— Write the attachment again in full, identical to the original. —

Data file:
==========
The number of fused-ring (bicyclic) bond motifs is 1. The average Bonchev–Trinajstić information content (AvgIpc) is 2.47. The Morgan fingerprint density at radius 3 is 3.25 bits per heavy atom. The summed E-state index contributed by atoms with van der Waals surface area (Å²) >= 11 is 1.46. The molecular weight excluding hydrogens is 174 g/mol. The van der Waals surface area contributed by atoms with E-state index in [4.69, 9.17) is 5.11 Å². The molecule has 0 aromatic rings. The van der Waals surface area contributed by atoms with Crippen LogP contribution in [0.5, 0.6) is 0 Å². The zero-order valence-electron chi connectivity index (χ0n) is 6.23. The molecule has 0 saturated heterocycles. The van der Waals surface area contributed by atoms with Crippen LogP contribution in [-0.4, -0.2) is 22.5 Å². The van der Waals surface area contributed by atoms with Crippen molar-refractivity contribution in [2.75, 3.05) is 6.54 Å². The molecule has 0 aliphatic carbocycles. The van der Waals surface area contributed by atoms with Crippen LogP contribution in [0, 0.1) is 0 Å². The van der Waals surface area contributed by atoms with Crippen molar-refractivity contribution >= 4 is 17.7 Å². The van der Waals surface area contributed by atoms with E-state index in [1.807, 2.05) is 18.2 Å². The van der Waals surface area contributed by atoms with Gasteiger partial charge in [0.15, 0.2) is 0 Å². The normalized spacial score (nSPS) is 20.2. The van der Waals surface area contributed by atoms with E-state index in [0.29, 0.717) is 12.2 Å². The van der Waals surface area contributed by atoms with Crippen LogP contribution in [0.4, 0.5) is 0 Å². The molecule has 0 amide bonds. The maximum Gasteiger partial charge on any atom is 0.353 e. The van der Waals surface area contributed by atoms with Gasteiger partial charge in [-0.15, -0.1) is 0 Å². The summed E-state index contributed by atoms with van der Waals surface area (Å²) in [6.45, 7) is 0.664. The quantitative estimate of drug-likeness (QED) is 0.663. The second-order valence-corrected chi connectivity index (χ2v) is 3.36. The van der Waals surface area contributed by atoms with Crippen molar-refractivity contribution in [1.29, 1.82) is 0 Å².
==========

The number of fused-ring (bicyclic) bond motifs is 1. The average Bonchev–Trinajstić information content (AvgIpc) is 2.47. The Morgan fingerprint density at radius 3 is 3.25 bits per heavy atom. The summed E-state index contributed by atoms with van der Waals surface area (Å²) >= 11 is 1.46. The molecular weight excluding hydrogens is 174 g/mol. The van der Waals surface area contributed by atoms with E-state index in [4.69, 9.17) is 5.11 Å². The molecule has 0 aromatic rings. The van der Waals surface area contributed by atoms with Crippen LogP contribution in [0.5, 0.6) is 0 Å². The zero-order valence-electron chi connectivity index (χ0n) is 6.23. The molecule has 0 saturated heterocycles. The van der Waals surface area contributed by atoms with Crippen LogP contribution in [-0.4, -0.2) is 22.5 Å². The van der Waals surface area contributed by atoms with Crippen molar-refractivity contribution in [2.75, 3.05) is 6.54 Å². The molecule has 0 aliphatic carbocycles. The van der Waals surface area contributed by atoms with Crippen LogP contribution in [0, 0.1) is 0 Å². The van der Waals surface area contributed by atoms with Crippen molar-refractivity contribution >= 4 is 17.7 Å². The van der Waals surface area contributed by atoms with E-state index in [1.807, 2.05) is 18.2 Å². The van der Waals surface area contributed by atoms with Gasteiger partial charge in [0.15, 0.2) is 0 Å². The normalized spacial score (nSPS) is 20.2. The van der Waals surface area contributed by atoms with E-state index in [0.29, 0.717) is 12.2 Å². The van der Waals surface area contributed by atoms with Crippen LogP contribution in [0.4, 0.5) is 0 Å². The molecule has 0 amide bonds. The maximum Gasteiger partial charge on any atom is 0.353 e. The van der Waals surface area contributed by atoms with Gasteiger partial charge in [-0.15, -0.1) is 0 Å². The summed E-state index contributed by atoms with van der Waals surface area (Å²) in [6.45, 7) is 0.664. The quantitative estimate of drug-likeness (QED) is 0.663. The second-order valence-corrected chi connectivity index (χ2v) is 3.36. The van der Waals surface area contributed by atoms with Crippen molar-refractivity contribution in [1.29, 1.82) is 0 Å².